The cost of installing panels keeps many people from adopting solar power, Barr says. By integrating it into ordinary materials, he thinks he can clear that hurdle. “You’re already hanging a curtain in your house,” he says. “Why not add some energy to that?”

Posted at 9:11pm and tagged with: tech, technology, solar, energy, innovation,.

8bitfuture:

Printable solar cells could turn anything into an energy source.
A team at MIT has developed a process to ‘print’ solar cells onto almost any surface. Using chemical vapour deposition, the process uses “abundant organic molecules” to convert about 2 percent of the available energy into light. Typical solar panels are around 12-17% efficient, but the team thinks 10% efficiency is achievable.

The cost of installing panels keeps many people from adopting solar power, Barr says. By integrating it into ordinary materials, he thinks he can clear that hurdle. “You’re already hanging a curtain in your house,” he says. “Why not add some energy to that?”

8bitfuture:

New solar cell technique could more than double efficiency.

A joint Australian/German research team have developed a way to boost efficiency of solar cells up to a record breaking 40% efficiency. Current panels have around 12-17% efficiency.

Called photochemical upconversion, the process captures energy that is normally lost in solar cells.

“We are able to boost efficiency by forcing two energy-poor red photons in the cell to join and make one energy-rich yellow photon that can capture light, which is then turned into electricity,” Associate Professor Schmidt said.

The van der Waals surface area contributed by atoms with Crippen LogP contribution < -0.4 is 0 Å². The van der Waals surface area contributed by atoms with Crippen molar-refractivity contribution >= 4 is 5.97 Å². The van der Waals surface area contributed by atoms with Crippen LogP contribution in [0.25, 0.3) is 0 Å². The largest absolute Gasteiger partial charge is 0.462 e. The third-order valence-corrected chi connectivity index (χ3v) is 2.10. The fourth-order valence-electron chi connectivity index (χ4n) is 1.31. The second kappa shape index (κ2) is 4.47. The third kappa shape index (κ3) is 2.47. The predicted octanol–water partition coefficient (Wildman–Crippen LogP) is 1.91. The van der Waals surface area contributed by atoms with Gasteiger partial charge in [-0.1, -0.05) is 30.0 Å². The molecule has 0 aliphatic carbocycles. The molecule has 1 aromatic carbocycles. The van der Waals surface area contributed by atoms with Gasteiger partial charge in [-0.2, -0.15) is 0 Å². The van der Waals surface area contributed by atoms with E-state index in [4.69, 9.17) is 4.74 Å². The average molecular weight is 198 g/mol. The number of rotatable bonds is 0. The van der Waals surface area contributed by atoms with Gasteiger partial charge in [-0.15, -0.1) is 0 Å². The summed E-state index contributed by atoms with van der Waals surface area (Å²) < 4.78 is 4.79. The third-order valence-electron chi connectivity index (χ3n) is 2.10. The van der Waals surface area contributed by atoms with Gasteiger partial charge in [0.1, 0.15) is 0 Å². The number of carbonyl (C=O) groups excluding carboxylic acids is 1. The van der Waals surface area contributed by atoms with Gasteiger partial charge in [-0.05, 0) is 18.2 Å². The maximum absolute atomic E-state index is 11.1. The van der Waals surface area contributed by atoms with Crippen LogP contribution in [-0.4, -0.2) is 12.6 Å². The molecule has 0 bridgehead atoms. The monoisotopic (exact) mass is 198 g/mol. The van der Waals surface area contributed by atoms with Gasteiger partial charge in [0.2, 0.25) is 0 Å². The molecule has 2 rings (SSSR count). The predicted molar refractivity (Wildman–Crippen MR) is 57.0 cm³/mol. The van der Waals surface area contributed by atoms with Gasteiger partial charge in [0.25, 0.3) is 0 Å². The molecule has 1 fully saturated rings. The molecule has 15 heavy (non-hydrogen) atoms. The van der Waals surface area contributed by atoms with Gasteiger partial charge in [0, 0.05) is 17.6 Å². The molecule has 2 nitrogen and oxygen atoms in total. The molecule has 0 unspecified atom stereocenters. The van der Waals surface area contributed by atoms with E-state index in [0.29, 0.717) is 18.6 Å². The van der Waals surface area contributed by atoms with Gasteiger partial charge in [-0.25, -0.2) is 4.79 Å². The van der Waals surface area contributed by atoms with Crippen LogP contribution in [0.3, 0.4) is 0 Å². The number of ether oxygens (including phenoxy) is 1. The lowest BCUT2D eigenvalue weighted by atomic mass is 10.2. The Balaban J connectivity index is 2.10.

“We now have a benchmark for the performance of an upconverting solar cell. We need to improve this several times, but the pathway is now clear.”

Posted at 1:49pm and tagged with: tech, technology, solar, energy, innovation,.

8bitfuture:

New solar cell technique could more than double efficiency.
A joint Australian/German research team have developed a way to boost efficiency of solar cells up to a record breaking 40% efficiency. Current panels have around 12-17% efficiency.
Called photochemical upconversion, the process captures energy that is normally lost in solar cells.

“We are able to boost efficiency by forcing two energy-poor red photons in the cell to join and make one energy-rich yellow photon that can capture light, which is then turned into electricity,” Associate Professor Schmidt said.
“We now have a benchmark for the performance of an upconverting solar cell. We need to improve this several times, but the pathway is now clear.”

futurescope:

Ultrathin and lightweight organic solar cells with high flexibility